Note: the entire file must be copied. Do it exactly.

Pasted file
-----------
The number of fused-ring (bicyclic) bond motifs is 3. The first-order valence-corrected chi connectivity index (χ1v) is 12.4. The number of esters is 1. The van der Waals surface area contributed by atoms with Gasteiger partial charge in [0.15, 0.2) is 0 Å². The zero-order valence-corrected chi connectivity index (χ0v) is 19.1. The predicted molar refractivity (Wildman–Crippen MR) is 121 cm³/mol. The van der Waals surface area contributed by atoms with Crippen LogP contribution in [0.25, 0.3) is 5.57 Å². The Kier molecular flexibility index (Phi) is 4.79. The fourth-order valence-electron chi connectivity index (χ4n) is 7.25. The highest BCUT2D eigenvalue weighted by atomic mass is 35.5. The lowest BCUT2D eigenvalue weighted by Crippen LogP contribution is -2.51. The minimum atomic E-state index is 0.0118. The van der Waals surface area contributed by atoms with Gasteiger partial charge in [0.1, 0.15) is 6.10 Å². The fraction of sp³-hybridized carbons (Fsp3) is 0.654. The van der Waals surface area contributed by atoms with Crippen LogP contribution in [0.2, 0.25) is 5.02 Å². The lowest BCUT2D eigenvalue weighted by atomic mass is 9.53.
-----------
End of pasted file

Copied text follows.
The number of fused-ring (bicyclic) bond motifs is 3. The first-order valence-corrected chi connectivity index (χ1v) is 12.4. The number of esters is 1. The van der Waals surface area contributed by atoms with Gasteiger partial charge in [0.15, 0.2) is 0 Å². The zero-order valence-corrected chi connectivity index (χ0v) is 19.1. The predicted molar refractivity (Wildman–Crippen MR) is 121 cm³/mol. The van der Waals surface area contributed by atoms with Crippen LogP contribution in [0.25, 0.3) is 5.57 Å². The Kier molecular flexibility index (Phi) is 4.79. The fourth-order valence-electron chi connectivity index (χ4n) is 7.25. The highest BCUT2D eigenvalue weighted by atomic mass is 35.5. The lowest BCUT2D eigenvalue weighted by Crippen LogP contribution is -2.51. The minimum atomic E-state index is 0.0118. The van der Waals surface area contributed by atoms with Gasteiger partial charge in [0.1, 0.15) is 6.10 Å². The fraction of sp³-hybridized carbons (Fsp3) is 0.654. The van der Waals surface area contributed by atoms with Crippen LogP contribution in [0.2, 0.25) is 5.02 Å². The lowest BCUT2D eigenvalue weighted by atomic mass is 9.53.